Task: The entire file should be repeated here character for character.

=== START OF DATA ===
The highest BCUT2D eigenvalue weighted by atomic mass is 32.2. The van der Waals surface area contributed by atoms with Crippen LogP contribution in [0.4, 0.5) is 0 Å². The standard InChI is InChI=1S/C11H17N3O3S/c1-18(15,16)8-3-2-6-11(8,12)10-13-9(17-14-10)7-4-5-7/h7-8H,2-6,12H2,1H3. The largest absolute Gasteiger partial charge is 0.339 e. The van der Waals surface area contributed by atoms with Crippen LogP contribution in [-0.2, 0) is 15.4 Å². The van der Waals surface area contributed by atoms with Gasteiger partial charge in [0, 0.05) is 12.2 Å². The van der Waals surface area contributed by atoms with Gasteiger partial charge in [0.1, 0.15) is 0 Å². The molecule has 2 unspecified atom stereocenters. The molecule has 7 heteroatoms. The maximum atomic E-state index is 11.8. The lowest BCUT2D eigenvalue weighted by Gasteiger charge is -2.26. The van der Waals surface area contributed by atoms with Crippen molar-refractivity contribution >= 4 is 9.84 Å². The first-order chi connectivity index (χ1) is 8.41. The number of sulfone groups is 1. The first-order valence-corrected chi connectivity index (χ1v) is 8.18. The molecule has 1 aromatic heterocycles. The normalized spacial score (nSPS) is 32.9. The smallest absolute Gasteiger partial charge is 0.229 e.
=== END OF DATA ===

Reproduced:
The highest BCUT2D eigenvalue weighted by atomic mass is 32.2. The van der Waals surface area contributed by atoms with Crippen LogP contribution in [0.4, 0.5) is 0 Å². The standard InChI is InChI=1S/C11H17N3O3S/c1-18(15,16)8-3-2-6-11(8,12)10-13-9(17-14-10)7-4-5-7/h7-8H,2-6,12H2,1H3. The largest absolute Gasteiger partial charge is 0.339 e. The van der Waals surface area contributed by atoms with Crippen LogP contribution in [-0.2, 0) is 15.4 Å². The van der Waals surface area contributed by atoms with Gasteiger partial charge in [0, 0.05) is 12.2 Å². The van der Waals surface area contributed by atoms with Gasteiger partial charge in [0.1, 0.15) is 0 Å². The molecule has 2 unspecified atom stereocenters. The molecule has 7 heteroatoms. The maximum atomic E-state index is 11.8. The lowest BCUT2D eigenvalue weighted by Gasteiger charge is -2.26. The van der Waals surface area contributed by atoms with Crippen molar-refractivity contribution >= 4 is 9.84 Å². The first-order chi connectivity index (χ1) is 8.41. The number of sulfone groups is 1. The first-order valence-corrected chi connectivity index (χ1v) is 8.18. The molecule has 1 aromatic heterocycles. The normalized spacial score (nSPS) is 32.9. The smallest absolute Gasteiger partial charge is 0.229 e.